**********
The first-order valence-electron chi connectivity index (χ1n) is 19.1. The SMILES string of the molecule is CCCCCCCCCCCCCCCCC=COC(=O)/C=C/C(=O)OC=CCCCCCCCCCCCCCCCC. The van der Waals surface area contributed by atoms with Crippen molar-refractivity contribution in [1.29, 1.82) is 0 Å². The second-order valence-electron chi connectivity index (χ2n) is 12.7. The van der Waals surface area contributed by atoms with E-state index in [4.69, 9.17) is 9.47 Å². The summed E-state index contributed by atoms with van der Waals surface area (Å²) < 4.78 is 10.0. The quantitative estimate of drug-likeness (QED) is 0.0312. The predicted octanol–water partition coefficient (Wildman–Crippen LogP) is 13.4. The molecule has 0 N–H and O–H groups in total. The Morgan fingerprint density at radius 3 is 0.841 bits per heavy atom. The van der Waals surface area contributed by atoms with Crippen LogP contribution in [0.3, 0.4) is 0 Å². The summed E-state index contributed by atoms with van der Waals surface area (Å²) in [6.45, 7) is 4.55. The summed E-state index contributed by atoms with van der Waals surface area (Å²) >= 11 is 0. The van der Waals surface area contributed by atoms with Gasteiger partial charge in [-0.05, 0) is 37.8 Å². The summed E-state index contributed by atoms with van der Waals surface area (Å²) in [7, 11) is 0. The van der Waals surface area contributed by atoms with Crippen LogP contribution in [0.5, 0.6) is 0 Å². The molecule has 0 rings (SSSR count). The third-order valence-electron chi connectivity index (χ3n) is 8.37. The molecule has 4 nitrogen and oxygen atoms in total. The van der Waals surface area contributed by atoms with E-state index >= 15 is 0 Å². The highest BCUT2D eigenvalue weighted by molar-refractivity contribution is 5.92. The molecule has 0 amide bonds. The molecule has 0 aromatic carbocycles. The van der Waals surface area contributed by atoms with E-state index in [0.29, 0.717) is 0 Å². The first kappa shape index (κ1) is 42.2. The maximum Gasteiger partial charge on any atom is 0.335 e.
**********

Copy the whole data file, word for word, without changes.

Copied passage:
The first-order valence-electron chi connectivity index (χ1n) is 19.1. The SMILES string of the molecule is CCCCCCCCCCCCCCCCC=COC(=O)/C=C/C(=O)OC=CCCCCCCCCCCCCCCCC. The van der Waals surface area contributed by atoms with Crippen molar-refractivity contribution in [1.29, 1.82) is 0 Å². The second-order valence-electron chi connectivity index (χ2n) is 12.7. The van der Waals surface area contributed by atoms with E-state index in [4.69, 9.17) is 9.47 Å². The summed E-state index contributed by atoms with van der Waals surface area (Å²) < 4.78 is 10.0. The quantitative estimate of drug-likeness (QED) is 0.0312. The predicted octanol–water partition coefficient (Wildman–Crippen LogP) is 13.4. The molecule has 0 N–H and O–H groups in total. The Morgan fingerprint density at radius 3 is 0.841 bits per heavy atom. The van der Waals surface area contributed by atoms with Crippen LogP contribution in [0.3, 0.4) is 0 Å². The summed E-state index contributed by atoms with van der Waals surface area (Å²) in [6.45, 7) is 4.55. The summed E-state index contributed by atoms with van der Waals surface area (Å²) >= 11 is 0. The van der Waals surface area contributed by atoms with Gasteiger partial charge in [-0.05, 0) is 37.8 Å². The summed E-state index contributed by atoms with van der Waals surface area (Å²) in [7, 11) is 0. The van der Waals surface area contributed by atoms with Crippen LogP contribution in [0.5, 0.6) is 0 Å². The molecule has 0 rings (SSSR count). The third-order valence-electron chi connectivity index (χ3n) is 8.37. The molecule has 4 nitrogen and oxygen atoms in total. The van der Waals surface area contributed by atoms with E-state index >= 15 is 0 Å². The highest BCUT2D eigenvalue weighted by molar-refractivity contribution is 5.92. The molecule has 0 amide bonds. The molecule has 0 aromatic carbocycles. The van der Waals surface area contributed by atoms with E-state index in [0.29, 0.717) is 0 Å². The first kappa shape index (κ1) is 42.2. The maximum Gasteiger partial charge on any atom is 0.335 e.